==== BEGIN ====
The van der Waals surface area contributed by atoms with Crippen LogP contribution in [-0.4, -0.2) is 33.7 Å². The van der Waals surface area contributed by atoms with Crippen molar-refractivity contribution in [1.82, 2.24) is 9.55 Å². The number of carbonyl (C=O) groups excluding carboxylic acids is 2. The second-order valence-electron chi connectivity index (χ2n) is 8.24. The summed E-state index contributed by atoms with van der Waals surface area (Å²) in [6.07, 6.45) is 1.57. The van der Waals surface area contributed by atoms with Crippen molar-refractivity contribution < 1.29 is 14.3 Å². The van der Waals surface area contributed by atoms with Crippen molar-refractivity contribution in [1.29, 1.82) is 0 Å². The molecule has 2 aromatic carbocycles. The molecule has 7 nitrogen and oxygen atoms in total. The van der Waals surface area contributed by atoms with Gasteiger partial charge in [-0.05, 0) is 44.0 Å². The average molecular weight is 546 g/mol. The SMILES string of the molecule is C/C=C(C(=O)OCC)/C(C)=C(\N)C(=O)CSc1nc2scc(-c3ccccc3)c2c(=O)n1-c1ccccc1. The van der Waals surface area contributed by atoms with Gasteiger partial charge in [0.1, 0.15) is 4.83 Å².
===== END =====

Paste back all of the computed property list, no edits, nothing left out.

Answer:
The van der Waals surface area contributed by atoms with Crippen LogP contribution in [-0.4, -0.2) is 33.7 Å². The van der Waals surface area contributed by atoms with Crippen molar-refractivity contribution in [1.82, 2.24) is 9.55 Å². The number of carbonyl (C=O) groups excluding carboxylic acids is 2. The second-order valence-electron chi connectivity index (χ2n) is 8.24. The summed E-state index contributed by atoms with van der Waals surface area (Å²) in [6.07, 6.45) is 1.57. The van der Waals surface area contributed by atoms with Crippen molar-refractivity contribution < 1.29 is 14.3 Å². The van der Waals surface area contributed by atoms with Crippen molar-refractivity contribution in [1.29, 1.82) is 0 Å². The molecule has 2 aromatic carbocycles. The molecule has 7 nitrogen and oxygen atoms in total. The van der Waals surface area contributed by atoms with Gasteiger partial charge in [-0.05, 0) is 44.0 Å². The average molecular weight is 546 g/mol. The SMILES string of the molecule is C/C=C(C(=O)OCC)/C(C)=C(\N)C(=O)CSc1nc2scc(-c3ccccc3)c2c(=O)n1-c1ccccc1. The van der Waals surface area contributed by atoms with Gasteiger partial charge in [0.1, 0.15) is 4.83 Å².